3. Find Opportunities to Support Local Economies and People
The COVID-19 pandemic has highlighted the inequalities and vulnerabilities of global supply chains, and the importance of investing in local economies. Public sector organizations are looking inward to their own communities and conducting match-making analyses to identify the product and service categories that can be fulfilled by local businesses.
Thompson Rivers University (TRU) demonstrated this through the purchase of a unique set of custom, wooden coffee, and end tables from a local woodworking company in Kamloops, BC. The tables were crafted using local and salvaged wood from a neighbourhood development project that would have otherwise ended up in landfill. The purchase also had comparatively less emissions because of the manufacturing process that was used as well as significantly reduced transportation for delivery.
Municipalities can also leverage local impact in larger procurements by requesting contractors to engage with local social enterprises and non-profits that support equity-seeking individuals. The City of Vancouver released a Request for Application (RFA) to prequalify companies that specialize in emergency, abatement, and repair restoration services. The RFA included requirements that the awarded company must complete a portion of the services by sub-contracting or partnering with social enterprise organizations who help hire people facing barriers to employment.
4. Include Justice in Your EDI and Indigenous Reconciliation Efforts
Equity, Diversity, and Inclusion (EDI) has been a talking point and practice in the industry for a few years, but the addition of “Justice” to the acronym has expanded the conversation. Justice shines light on who is being brought into the conversation, creating equal opportunities and asking if our procurement policies and practices really work for everyone. The City of Toronto has been working on creating a Transportation JEDI category in their engineering roster calls to make it easier for smaller firms to compete.
The City of Winnipeg’s recent convergence of interests for an RFP for the Provision of Security Services at a Library included a strong set of social-, ethical-, and Indigenous-related requirements. The RFP was awarded to a security services organization that understood the bid requirements of the contract – namely, upholding their commitment to hire a staff of at least 50 percent Indigenous peoples, as well as paying a living wage to all guard staff. As part of the contract, the city also began providing concerted training for security staff in life saving procedures, conflict de-escalation, anti-racism, cultural awareness, harm reduction, and trauma and mental health awareness. Multiple stakeholder groups were engaged in the process as well as multiple community member groups.
5. Leverage Your Peers and Turn Up the Collaboration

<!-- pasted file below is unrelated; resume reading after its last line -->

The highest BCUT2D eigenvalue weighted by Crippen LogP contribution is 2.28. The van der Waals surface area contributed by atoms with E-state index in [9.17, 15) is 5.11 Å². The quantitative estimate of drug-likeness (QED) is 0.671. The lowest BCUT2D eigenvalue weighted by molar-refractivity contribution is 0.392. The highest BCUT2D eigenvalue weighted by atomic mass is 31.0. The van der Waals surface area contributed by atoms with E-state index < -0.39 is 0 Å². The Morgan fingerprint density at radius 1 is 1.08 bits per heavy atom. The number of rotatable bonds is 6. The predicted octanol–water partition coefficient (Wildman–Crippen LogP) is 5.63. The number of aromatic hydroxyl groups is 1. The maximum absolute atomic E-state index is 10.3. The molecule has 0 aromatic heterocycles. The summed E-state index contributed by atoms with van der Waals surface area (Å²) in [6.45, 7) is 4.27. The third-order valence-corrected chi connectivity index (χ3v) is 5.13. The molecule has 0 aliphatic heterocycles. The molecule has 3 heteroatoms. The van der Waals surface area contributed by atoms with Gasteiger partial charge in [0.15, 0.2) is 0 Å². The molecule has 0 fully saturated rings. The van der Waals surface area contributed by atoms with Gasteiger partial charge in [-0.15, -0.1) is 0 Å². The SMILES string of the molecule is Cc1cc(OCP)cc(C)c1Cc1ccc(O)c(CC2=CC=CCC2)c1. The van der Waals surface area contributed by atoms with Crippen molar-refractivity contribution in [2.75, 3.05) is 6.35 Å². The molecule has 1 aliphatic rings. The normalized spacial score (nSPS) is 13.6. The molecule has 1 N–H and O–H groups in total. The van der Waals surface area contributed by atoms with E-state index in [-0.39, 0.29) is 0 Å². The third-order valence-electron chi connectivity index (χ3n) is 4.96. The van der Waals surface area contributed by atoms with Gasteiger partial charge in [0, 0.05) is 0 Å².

The partnership between the Procurement and Sustainability groups is especially important to achieve high impact, as well as to drive more sustainability thinking into the planning and needs assessment stages of the procurement process. This powerful partnership can deliver a compelling message by communicating in internal working groups and sharing cross-developmental goals. When sustainable and procurement groups champion common values to the organization, leadership listens.
This year, the City of Mississauga established a cross-functional team that convenes quarterly to address sustainable procurement opportunities; the City of Ottawa formed a cross-departmental Social Procurement Advisory Group; and the City of Kelowna’s Purchasing Manager engaged the city’s cross-functional Sustainability Action Team to raise awareness around sustainable procurement.
Collaboration amongst peer organizations is another avenue ripe with opportunity, whether through group purchasing initiatives or aligning on standard sustainability criteria. For example, Sheridan College, as part of the Halton Co-operative Purchasing Group (HCPG), facilitated a contract with a new supplier of winter entryway mats. Though unassuming, the new mat rental program includes a redesigned washing process that will reduce CO2 emissions by using mats with increased water retention technology, as well as reduced emissions from fewer fleet vehicles in pick-up/delivery.
Municipalities can – and are – leveraging their procurement practices to help drive broader corporate sustainability goals like reducing waste and advancing circularity, reducing GHG emissions, supporting local economic development, increasing supplier diversity, and contributing to Indigenous reconciliation. Don’t wait to get started in your own institution. MW
✯ Municipal World Insider and Executive Members: You might also be interested in Yuill Herbert’s article: The carbon budget.
Amanda Chouinard is the Program Manager for the CCSP.